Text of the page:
It’s that time of year when we transition from summer sessions to fall. That also means it’s quite possibly time for evaluations.
First off, let me remind you that as part of your education, you are obligated to receive feedback on what is going well with your exams and your performance, and sometimes more importantly, what areas require improvement.
I cannot stress enough how important it is to not take this feedback personally! Having been on both the receiving and giving end, it is never a pleasant experience when one has to discuss less than stellar skills.
I’ll give a personal example – when I was a fourth year student, in my last rotation before graduation, I ended up working with an attending who left me feeling stupid each day I worked with him. I felt like he was pushing me harder and treating me differently than my peers, who were getting along with him just fine. He had critiques for every part of my exam, from refraction, to slit lamp, to BIO. I felt terrible.
At the same time, one of my other attendings at the same time happened to be a preceptor of mine during my summer of third year clinic. One day working together close to graduation, he made a comment to me that hit hard – he had seen me in third year, confident, engaged, happy to be in clinic and learning. Now this close to graduation, I seemed the exact opposite – the confidence was gone, I seemed to be questioning everything… “What happened?”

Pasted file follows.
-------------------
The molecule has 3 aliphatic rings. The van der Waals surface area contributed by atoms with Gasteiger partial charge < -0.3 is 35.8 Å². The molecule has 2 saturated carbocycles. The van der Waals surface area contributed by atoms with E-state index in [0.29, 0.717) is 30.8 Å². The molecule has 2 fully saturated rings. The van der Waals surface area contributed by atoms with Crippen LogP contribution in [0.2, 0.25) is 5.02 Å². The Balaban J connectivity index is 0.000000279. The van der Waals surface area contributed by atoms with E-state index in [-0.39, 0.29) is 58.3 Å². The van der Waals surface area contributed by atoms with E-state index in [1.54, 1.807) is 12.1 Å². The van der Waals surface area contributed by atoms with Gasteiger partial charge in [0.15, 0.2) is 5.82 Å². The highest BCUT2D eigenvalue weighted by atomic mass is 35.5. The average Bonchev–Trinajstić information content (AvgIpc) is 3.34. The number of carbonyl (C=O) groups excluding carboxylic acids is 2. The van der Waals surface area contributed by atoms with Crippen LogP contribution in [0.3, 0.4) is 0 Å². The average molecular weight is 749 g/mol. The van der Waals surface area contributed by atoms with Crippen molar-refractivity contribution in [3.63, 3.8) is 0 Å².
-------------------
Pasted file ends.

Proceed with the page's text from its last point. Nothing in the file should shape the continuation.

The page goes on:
It wasn’t until years later when I was watching this video of a professor giving his last lecture that I understood the feedback wasn’t about me. The lecture has since served as a source of inspiration for me, and despite his having since died of pancreatic cancer, many of his tips still resonate with me. The one relevant here goes like this:
“When you’re screwing up and nobody says anything to you anymore, that means they’ve given up on you. You may not want to hear it but your critics are often the ones telling you they still love you and care about you and want to make you better.”
This is a classic way of how you get to decide how to look at the feedback you receive. Do you take it to heart and let it eat you up because you have failed, or do you take it as an opportunity to grow? Because your instructors are giving you feedback, they have noticed your effort and want to contribute to your growth. For those instructors who don’t offer any solid feedback and let you go on silently, well then, I might be more worried because that is a sign that they didn’t get to know you well enough to monitor your progression.
So take the feedback as what it is – a gauge on how you are doing as a student and clinician and how you can improve from there.